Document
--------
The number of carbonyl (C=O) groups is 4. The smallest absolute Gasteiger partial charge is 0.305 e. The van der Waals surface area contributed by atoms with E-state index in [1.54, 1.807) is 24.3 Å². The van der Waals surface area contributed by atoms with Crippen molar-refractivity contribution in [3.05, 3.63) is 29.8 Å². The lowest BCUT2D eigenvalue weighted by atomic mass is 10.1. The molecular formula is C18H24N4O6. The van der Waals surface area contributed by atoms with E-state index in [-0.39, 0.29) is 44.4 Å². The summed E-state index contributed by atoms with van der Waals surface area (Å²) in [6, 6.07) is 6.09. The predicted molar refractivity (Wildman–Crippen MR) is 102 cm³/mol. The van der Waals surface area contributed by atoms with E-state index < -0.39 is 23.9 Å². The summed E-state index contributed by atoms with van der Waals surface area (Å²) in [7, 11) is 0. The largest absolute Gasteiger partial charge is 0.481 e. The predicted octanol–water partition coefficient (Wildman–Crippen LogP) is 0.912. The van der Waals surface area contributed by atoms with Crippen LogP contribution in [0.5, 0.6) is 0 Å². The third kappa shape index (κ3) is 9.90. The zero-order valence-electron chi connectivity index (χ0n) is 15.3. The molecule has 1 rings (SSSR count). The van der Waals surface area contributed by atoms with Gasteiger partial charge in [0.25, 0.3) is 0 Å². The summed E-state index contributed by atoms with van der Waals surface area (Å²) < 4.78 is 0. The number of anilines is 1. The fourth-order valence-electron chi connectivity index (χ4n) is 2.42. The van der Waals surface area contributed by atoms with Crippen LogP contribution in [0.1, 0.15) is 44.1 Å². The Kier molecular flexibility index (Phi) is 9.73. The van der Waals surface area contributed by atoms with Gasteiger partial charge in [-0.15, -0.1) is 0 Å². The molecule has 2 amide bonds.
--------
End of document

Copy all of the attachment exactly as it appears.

The number of carbonyl (C=O) groups is 4. The smallest absolute Gasteiger partial charge is 0.305 e. The van der Waals surface area contributed by atoms with E-state index in [1.54, 1.807) is 24.3 Å². The van der Waals surface area contributed by atoms with Crippen molar-refractivity contribution in [3.05, 3.63) is 29.8 Å². The lowest BCUT2D eigenvalue weighted by atomic mass is 10.1. The molecular formula is C18H24N4O6. The van der Waals surface area contributed by atoms with E-state index in [-0.39, 0.29) is 44.4 Å². The summed E-state index contributed by atoms with van der Waals surface area (Å²) in [6, 6.07) is 6.09. The predicted molar refractivity (Wildman–Crippen MR) is 102 cm³/mol. The van der Waals surface area contributed by atoms with E-state index < -0.39 is 23.9 Å². The summed E-state index contributed by atoms with van der Waals surface area (Å²) in [7, 11) is 0. The largest absolute Gasteiger partial charge is 0.481 e. The predicted octanol–water partition coefficient (Wildman–Crippen LogP) is 0.912. The van der Waals surface area contributed by atoms with Crippen LogP contribution in [0.5, 0.6) is 0 Å². The third kappa shape index (κ3) is 9.90. The zero-order valence-electron chi connectivity index (χ0n) is 15.3. The molecule has 1 rings (SSSR count). The van der Waals surface area contributed by atoms with Gasteiger partial charge in [0.25, 0.3) is 0 Å². The summed E-state index contributed by atoms with van der Waals surface area (Å²) < 4.78 is 0. The number of anilines is 1. The fourth-order valence-electron chi connectivity index (χ4n) is 2.42. The van der Waals surface area contributed by atoms with Crippen LogP contribution in [0.1, 0.15) is 44.1 Å². The Kier molecular flexibility index (Phi) is 9.73. The van der Waals surface area contributed by atoms with Gasteiger partial charge in [-0.15, -0.1) is 0 Å². The molecule has 2 amide bonds.